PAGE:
Common Financial Aid Questions
How can the average student find financial aid for college?
Students searching for financial aid should begin by filling out a FAFSA and by applying for scholarships. FAFSA submissions can help needy students find thousands in aid. Even if students are ineligible for free grants, they may receive aid in the form of federal student loans—these usually offer lower interest rates. Scholarships are another great funding option. There are countless scholarships out there, and many are not merit based. Conducting a free scholarship search at Scholarships.com will help students find scholarships for the average, the exceptional, and the kooky. With over 2.7 million scholarships and grants, students are bound to find something.
Are scholarship searches reliable?
Some of them are. Scholarships.com, for example is a member of the BBB, TrustE, NACAC, NSPA, etc., and is a proven, legitimate scholarship search website with dozens of success stories available for you to check out and millions of students assisted over more than a decade of service. However, students should be wary of services that ask for money. They should also stay away from those that claim to do all the work. Most scholarships require students to submit personal information, information that only students will know. Any site that suggests otherwise may be attempting to scam you.
Will scholarships affect my eligibility for financial aid?
They may. The government takes student awards into consideration when offering aid. However, students should not be deterred by this. The effects are not likely to be great. Many schools use student money to offset loan eligibility, not grant awards. Students who receive little aid can benefit greatly from scholarships. Contrary to beliefs of certain celebrities, more money equals fewer problems.
Are graduate students eligible for government financial aid?
Yes, but not all of it. Graduate students may be eligible to receive money in the form of loans and Federal Work Study (FWS), but they are not eligible for free government Pell Grants. However, plenty of non-government aid is available for graduates. Myriad scholarship, grant and fellowship opportunities may be found at Scholarships.com. Searching college financial aid sites should also produce some results.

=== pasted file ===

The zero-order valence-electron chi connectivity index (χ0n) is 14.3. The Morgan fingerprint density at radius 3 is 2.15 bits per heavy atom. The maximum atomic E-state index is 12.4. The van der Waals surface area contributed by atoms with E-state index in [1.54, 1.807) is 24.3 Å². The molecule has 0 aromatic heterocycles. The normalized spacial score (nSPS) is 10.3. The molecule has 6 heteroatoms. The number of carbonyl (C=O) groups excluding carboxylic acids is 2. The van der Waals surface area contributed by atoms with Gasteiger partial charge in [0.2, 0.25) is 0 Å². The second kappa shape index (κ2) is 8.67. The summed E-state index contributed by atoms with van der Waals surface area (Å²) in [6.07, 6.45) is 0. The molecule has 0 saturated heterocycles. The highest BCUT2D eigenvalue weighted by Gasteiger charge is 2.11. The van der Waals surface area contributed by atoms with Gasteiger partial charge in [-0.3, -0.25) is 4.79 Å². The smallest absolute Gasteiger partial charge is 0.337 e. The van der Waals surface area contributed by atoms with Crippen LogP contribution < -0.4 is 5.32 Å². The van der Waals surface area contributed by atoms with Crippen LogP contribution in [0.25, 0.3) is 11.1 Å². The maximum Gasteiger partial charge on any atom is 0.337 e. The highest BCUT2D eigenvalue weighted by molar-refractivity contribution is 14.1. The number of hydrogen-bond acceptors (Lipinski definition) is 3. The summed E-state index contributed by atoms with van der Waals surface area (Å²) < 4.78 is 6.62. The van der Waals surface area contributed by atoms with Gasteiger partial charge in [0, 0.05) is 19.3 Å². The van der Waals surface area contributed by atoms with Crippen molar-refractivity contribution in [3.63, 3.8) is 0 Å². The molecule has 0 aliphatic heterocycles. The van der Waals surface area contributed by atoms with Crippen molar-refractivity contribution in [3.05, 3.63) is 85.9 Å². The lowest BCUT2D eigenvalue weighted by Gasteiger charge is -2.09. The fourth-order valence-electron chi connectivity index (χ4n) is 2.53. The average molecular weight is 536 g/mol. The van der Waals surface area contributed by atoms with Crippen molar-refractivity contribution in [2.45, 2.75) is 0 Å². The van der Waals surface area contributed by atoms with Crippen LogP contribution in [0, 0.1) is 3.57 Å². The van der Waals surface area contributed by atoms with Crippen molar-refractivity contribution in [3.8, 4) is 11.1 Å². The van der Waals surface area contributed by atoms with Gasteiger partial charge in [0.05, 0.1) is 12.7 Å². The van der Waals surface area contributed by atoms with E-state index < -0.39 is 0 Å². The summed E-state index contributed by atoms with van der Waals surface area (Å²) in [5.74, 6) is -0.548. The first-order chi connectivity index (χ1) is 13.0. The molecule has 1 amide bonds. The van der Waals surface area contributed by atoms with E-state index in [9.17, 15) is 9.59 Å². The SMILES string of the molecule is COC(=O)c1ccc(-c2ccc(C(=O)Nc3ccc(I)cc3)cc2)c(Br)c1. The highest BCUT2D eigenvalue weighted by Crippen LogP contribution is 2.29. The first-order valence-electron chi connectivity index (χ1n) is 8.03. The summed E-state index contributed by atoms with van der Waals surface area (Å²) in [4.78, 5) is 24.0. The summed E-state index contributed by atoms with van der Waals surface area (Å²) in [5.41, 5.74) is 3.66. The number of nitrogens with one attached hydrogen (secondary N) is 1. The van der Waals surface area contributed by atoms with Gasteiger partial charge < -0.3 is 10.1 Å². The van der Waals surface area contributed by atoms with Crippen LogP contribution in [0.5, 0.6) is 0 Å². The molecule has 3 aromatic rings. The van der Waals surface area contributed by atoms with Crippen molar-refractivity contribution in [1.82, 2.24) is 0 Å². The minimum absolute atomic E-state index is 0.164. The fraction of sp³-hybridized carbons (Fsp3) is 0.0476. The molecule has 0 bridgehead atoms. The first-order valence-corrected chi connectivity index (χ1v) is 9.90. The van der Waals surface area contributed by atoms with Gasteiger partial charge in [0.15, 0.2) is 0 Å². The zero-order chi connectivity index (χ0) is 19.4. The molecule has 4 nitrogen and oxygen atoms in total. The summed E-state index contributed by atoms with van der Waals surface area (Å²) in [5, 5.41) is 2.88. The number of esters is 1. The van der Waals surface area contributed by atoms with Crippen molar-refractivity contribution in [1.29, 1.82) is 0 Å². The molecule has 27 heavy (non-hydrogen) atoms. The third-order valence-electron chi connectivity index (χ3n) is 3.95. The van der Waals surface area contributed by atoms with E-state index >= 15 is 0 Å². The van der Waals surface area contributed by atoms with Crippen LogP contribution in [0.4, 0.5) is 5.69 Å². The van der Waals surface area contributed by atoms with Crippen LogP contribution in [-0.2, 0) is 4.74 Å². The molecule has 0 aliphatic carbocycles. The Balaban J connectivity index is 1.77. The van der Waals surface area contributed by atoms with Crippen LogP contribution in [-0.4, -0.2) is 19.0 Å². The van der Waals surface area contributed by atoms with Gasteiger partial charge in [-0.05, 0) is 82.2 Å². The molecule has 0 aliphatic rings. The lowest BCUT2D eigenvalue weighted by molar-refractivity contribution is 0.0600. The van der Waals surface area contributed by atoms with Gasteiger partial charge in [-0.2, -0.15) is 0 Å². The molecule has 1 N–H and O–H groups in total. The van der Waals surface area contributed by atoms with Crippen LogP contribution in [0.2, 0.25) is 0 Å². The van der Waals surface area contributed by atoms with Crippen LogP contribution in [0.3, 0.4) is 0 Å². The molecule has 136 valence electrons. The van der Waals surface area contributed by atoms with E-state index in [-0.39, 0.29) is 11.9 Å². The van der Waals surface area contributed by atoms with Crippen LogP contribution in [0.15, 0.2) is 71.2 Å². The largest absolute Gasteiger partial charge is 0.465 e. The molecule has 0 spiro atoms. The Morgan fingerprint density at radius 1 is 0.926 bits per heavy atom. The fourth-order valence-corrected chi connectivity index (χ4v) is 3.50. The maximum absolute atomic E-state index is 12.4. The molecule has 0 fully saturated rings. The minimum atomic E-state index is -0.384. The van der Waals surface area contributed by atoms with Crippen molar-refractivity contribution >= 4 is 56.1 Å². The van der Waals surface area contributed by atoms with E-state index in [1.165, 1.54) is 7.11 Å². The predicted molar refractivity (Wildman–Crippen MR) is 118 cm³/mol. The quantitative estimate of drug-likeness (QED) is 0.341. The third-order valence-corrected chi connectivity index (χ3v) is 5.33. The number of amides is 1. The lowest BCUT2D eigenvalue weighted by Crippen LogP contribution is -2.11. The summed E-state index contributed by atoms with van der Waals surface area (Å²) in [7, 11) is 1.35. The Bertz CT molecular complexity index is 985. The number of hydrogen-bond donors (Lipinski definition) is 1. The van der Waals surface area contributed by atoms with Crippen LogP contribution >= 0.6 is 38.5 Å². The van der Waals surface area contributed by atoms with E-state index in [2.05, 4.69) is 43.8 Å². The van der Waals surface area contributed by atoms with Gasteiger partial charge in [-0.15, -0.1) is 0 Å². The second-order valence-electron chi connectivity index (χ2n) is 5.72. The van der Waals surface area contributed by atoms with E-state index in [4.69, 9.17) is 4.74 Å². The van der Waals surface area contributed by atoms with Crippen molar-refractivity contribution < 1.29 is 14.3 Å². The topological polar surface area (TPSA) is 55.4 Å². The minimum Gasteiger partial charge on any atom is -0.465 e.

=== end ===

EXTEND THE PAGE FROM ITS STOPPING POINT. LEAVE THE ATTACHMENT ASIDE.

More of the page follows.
My parents have saved for my education; will this affect my eligibility for aid?
Yes. However, this should not discourage parents and students from saving. Pell Grants are capped at $5,635 for the 2012-2013 school year. Assuming that students will receive the full amount — many don’t — they may still be lacking. It is best to set up an account in a guardian’s name. Less than 6 percent of parent assets are taken into account when determining need. Student assets are weighed more heavily. Parents might want to consider using student money to buy college necessities before submitting their FAFSA.
I didn’t receive enough government aid. What can I do?
You have options. Students who did not receive sufficient aid can try to speak with financial aid administrators. They may be willing to help if a students’ financial situation has recently changed (e.g. job loss or new medical bills). Students may also apply for scholarships and grants, year round. As a last resort, students may apply for loans.
How do I know which lender to choose?
Students who choose to take out loans may look at college preferred-lender lists. These are supposed to be based on the best interest of the student, such as low-interest rates and service quality. However, students should always perform personal research. Instances of suspicious college and lender partnerships have occurred. When searching, students should compare interest rates, on-time payment benefits, penalty charges and additional fees.
What is the difference between loans, grants and scholarships?
Grants and scholarships are free monetary awards: they do not need to be repaid. Grants may be offered without service requirements (e.g., Pell Grants) or with research requirements (this is typically the case with graduate students.) Scholarships are awards that may be awarded based on merit, talent, major, ethnicity etc. They are not restricted to top students. Loans need to be repaid, with interest.
What are 529 Plans and Roth IRAs?
Students and parents who can put college money aside should take advantage of student savings account tax incentives. The most popular savings account options are the 529 Plan and the Roth IRA. Additional options include the Coverdell and the UTMA.
Are there any tax incentives for attending college?
Aside from 529 Plan incentives, the Hope Credit and the Lifetime Learning Credit will allow parents to reap some benefits from their college piggybank drain.
How can I increase my chance of landing scholarships?
Students can increase their chances of winning by decreasing their competition. Applying for awards restricted to those within a city or major, for example, should help. Scholarships.com will help students find specific scholarships by showing you awards available to you based on your personal profile, a good many of which. It is also important to pay attention to all regulations. Students should only apply for scholarships they are eligible to win and should always remember to proofread their work.
- Access to Information May Mean More Cash for College
- College "Preferred Lenders" List Not Always Preferable
- Common Financial Aid Questions
- Federal PLUS Loans Available to Graduate Students
- Fellowship Breakdown
- Financial Aid Myth-Busting
- Grants & Fellowships
- Organize Your Financial Aid Documents
- Pay for School
- Pell Grants Increase While Lender Subsidies Decrease
- Scholarships, Grants, Fellowships, Internships and Loans Explored
- Student Financial Aid
- Student Financial Aid - Important Terms
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